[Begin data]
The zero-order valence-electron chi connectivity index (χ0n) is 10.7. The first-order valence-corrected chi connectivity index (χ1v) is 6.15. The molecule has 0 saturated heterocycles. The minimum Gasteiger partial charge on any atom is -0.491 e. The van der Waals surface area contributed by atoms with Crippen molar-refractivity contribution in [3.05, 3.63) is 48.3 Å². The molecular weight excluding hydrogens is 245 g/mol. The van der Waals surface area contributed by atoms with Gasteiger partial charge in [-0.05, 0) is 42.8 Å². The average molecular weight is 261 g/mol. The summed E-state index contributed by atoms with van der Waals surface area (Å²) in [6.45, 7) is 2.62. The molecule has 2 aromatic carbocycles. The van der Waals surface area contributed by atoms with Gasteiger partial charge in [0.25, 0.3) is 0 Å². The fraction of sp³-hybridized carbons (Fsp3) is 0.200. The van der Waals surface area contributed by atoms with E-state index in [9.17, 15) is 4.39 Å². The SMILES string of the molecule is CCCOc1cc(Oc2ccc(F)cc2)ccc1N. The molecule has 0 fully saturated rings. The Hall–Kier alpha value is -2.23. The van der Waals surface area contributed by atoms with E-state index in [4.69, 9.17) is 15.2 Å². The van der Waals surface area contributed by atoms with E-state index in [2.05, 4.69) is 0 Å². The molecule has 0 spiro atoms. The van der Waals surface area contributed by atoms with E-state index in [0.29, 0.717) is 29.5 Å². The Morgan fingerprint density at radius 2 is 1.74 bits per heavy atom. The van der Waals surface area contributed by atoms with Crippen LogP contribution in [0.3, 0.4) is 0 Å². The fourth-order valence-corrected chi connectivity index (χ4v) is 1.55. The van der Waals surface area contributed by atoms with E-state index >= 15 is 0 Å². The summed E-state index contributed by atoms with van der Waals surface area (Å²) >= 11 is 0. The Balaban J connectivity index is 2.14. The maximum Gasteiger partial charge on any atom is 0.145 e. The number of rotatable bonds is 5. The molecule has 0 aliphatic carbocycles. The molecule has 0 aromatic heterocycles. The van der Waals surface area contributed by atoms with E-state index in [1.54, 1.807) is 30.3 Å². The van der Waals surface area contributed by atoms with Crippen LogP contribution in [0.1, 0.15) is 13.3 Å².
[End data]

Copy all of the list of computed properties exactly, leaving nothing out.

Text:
The zero-order valence-electron chi connectivity index (χ0n) is 10.7. The first-order valence-corrected chi connectivity index (χ1v) is 6.15. The molecule has 0 saturated heterocycles. The minimum Gasteiger partial charge on any atom is -0.491 e. The van der Waals surface area contributed by atoms with Crippen molar-refractivity contribution in [3.05, 3.63) is 48.3 Å². The molecular weight excluding hydrogens is 245 g/mol. The van der Waals surface area contributed by atoms with Gasteiger partial charge in [-0.05, 0) is 42.8 Å². The average molecular weight is 261 g/mol. The summed E-state index contributed by atoms with van der Waals surface area (Å²) in [6.45, 7) is 2.62. The molecule has 2 aromatic carbocycles. The van der Waals surface area contributed by atoms with Gasteiger partial charge in [0.25, 0.3) is 0 Å². The fraction of sp³-hybridized carbons (Fsp3) is 0.200. The van der Waals surface area contributed by atoms with E-state index in [9.17, 15) is 4.39 Å². The SMILES string of the molecule is CCCOc1cc(Oc2ccc(F)cc2)ccc1N. The molecule has 0 fully saturated rings. The Hall–Kier alpha value is -2.23. The van der Waals surface area contributed by atoms with E-state index in [4.69, 9.17) is 15.2 Å². The van der Waals surface area contributed by atoms with E-state index in [2.05, 4.69) is 0 Å². The molecule has 0 spiro atoms. The van der Waals surface area contributed by atoms with E-state index in [0.29, 0.717) is 29.5 Å². The Morgan fingerprint density at radius 2 is 1.74 bits per heavy atom. The van der Waals surface area contributed by atoms with Crippen LogP contribution in [0.3, 0.4) is 0 Å². The fourth-order valence-corrected chi connectivity index (χ4v) is 1.55. The van der Waals surface area contributed by atoms with E-state index >= 15 is 0 Å². The summed E-state index contributed by atoms with van der Waals surface area (Å²) >= 11 is 0. The Balaban J connectivity index is 2.14. The maximum Gasteiger partial charge on any atom is 0.145 e. The number of rotatable bonds is 5. The molecule has 0 aliphatic carbocycles. The molecule has 0 aromatic heterocycles. The van der Waals surface area contributed by atoms with E-state index in [1.54, 1.807) is 30.3 Å². The van der Waals surface area contributed by atoms with Crippen LogP contribution in [0.1, 0.15) is 13.3 Å².